For former taxi drivers, Didi’s algorithm adopts a clear-cut and panoramic view of the city. Traffic data are rendered as a legible map. When orders come in, the app calculates the distance between passengers and cars, and combines the distance with service scores and star ratings to distribute the rides. Then it forms what is ostensibly a perfect route on map. In doing so, the algorithm tends to ignore the everyday lived details of the city as experienced by drivers, or the dynamic situations unfolding outside their cars. As a result, drivers often need to drive long distances to pick up passengers even if others are nearby, stick to the recommended routes (unless the passenger allows otherwise), stay in crowded areas, and take short-distance orders even if they are less profitable.[5]

Facilitating vs. restricting work-based communities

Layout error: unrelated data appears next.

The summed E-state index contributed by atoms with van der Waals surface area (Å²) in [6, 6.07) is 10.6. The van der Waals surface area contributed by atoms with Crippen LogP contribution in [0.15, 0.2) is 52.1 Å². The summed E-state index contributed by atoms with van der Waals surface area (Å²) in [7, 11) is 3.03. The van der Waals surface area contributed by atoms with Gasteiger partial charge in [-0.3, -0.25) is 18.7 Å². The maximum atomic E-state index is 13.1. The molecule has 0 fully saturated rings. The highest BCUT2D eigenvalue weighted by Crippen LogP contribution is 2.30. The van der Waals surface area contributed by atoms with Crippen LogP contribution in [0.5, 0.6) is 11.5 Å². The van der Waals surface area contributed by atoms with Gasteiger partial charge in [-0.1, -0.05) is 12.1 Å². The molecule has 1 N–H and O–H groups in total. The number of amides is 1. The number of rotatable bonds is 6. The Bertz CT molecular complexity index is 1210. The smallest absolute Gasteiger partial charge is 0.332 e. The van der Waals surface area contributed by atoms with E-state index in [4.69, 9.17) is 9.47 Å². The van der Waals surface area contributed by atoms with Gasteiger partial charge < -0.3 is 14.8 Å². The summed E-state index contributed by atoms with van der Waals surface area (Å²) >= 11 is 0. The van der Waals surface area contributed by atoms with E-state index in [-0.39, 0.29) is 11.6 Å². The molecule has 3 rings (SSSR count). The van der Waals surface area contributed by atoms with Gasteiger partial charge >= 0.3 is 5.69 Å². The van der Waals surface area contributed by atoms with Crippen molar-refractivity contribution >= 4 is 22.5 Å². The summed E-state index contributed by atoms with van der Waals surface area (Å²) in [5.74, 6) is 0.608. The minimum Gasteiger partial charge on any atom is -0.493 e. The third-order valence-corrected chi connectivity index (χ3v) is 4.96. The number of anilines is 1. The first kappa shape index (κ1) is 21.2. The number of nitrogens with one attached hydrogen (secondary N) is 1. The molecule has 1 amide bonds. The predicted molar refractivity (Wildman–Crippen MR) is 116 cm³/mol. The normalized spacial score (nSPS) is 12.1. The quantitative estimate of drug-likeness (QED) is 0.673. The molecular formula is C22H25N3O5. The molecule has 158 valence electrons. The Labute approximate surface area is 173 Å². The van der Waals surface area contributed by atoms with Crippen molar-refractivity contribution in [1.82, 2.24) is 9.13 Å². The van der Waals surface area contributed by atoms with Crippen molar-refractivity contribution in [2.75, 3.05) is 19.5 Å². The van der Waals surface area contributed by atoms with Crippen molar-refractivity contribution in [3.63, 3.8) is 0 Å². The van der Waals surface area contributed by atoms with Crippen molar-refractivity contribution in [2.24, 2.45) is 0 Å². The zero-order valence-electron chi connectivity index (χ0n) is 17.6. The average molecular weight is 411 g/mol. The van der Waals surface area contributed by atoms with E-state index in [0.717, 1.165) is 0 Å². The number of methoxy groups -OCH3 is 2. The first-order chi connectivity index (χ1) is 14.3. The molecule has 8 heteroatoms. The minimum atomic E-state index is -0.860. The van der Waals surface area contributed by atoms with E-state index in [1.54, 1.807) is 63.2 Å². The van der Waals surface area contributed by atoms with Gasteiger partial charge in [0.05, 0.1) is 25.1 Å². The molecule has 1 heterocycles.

The different work arrangements of taxis and e-hailing affect drivers’ efforts to establish and maintain work-based communities. The regular and self-selected work arrangement of taxis facilitates drivers’ work-based communities. First, given that most work arrangements are regular, each driver usually takes breaks, dines, refuels, and stops working at fixed times and places. Drivers on the same shifts meet the same colleagues at fixed times and places. By interacting with the same colleagues every day, drivers develop close relationships, even to the level of helping each other out with family affairs. Fixed schedules also enable drivers to have frequent, small gatherings after work. They call or send messages to one another, agree to meet at certain times, and regularly go to the same restaurants, typically picking up passengers en route.